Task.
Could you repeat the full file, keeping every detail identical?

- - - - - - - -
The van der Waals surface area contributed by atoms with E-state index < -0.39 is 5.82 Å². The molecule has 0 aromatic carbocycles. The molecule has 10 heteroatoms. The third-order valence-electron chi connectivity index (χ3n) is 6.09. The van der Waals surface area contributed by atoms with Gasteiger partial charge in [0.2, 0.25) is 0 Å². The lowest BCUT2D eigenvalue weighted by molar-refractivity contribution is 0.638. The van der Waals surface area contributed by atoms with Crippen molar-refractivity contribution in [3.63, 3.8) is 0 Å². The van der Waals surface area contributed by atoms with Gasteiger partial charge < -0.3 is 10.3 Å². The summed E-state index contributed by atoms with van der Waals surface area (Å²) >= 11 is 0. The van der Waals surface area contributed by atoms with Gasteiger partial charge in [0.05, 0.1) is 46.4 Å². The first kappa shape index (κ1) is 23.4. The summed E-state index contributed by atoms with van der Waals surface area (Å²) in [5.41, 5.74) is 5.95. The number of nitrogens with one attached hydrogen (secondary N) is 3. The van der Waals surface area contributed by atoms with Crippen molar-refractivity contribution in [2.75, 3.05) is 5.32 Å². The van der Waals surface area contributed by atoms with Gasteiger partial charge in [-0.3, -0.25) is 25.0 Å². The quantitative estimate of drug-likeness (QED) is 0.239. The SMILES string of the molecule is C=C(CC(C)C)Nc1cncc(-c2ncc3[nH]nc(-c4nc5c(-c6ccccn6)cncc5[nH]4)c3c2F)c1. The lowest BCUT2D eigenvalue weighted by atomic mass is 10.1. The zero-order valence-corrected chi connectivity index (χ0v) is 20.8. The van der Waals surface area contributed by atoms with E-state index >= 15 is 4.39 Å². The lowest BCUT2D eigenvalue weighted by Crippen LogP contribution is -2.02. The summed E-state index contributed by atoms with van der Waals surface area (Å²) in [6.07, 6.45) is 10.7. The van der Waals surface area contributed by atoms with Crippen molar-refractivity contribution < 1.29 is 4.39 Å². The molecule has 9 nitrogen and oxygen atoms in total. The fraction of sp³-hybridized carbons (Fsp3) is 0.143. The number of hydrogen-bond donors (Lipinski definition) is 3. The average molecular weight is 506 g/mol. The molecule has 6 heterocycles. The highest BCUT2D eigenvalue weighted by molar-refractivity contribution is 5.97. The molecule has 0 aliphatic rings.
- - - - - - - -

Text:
The van der Waals surface area contributed by atoms with E-state index < -0.39 is 5.82 Å². The molecule has 0 aromatic carbocycles. The molecule has 10 heteroatoms. The third-order valence-electron chi connectivity index (χ3n) is 6.09. The van der Waals surface area contributed by atoms with Gasteiger partial charge in [0.2, 0.25) is 0 Å². The lowest BCUT2D eigenvalue weighted by molar-refractivity contribution is 0.638. The van der Waals surface area contributed by atoms with Crippen molar-refractivity contribution in [3.63, 3.8) is 0 Å². The van der Waals surface area contributed by atoms with Gasteiger partial charge < -0.3 is 10.3 Å². The summed E-state index contributed by atoms with van der Waals surface area (Å²) >= 11 is 0. The van der Waals surface area contributed by atoms with Gasteiger partial charge in [0.05, 0.1) is 46.4 Å². The first kappa shape index (κ1) is 23.4. The summed E-state index contributed by atoms with van der Waals surface area (Å²) in [5.41, 5.74) is 5.95. The number of nitrogens with one attached hydrogen (secondary N) is 3. The van der Waals surface area contributed by atoms with Crippen molar-refractivity contribution in [2.75, 3.05) is 5.32 Å². The van der Waals surface area contributed by atoms with Gasteiger partial charge in [-0.3, -0.25) is 25.0 Å². The quantitative estimate of drug-likeness (QED) is 0.239. The SMILES string of the molecule is C=C(CC(C)C)Nc1cncc(-c2ncc3[nH]nc(-c4nc5c(-c6ccccn6)cncc5[nH]4)c3c2F)c1. The lowest BCUT2D eigenvalue weighted by atomic mass is 10.1. The zero-order valence-corrected chi connectivity index (χ0v) is 20.8. The van der Waals surface area contributed by atoms with E-state index >= 15 is 4.39 Å². The lowest BCUT2D eigenvalue weighted by Crippen LogP contribution is -2.02. The summed E-state index contributed by atoms with van der Waals surface area (Å²) in [6.07, 6.45) is 10.7. The van der Waals surface area contributed by atoms with Crippen molar-refractivity contribution < 1.29 is 4.39 Å². The molecule has 9 nitrogen and oxygen atoms in total. The fraction of sp³-hybridized carbons (Fsp3) is 0.143. The number of hydrogen-bond donors (Lipinski definition) is 3. The average molecular weight is 506 g/mol. The molecule has 6 heterocycles. The highest BCUT2D eigenvalue weighted by molar-refractivity contribution is 5.97. The molecule has 0 aliphatic rings.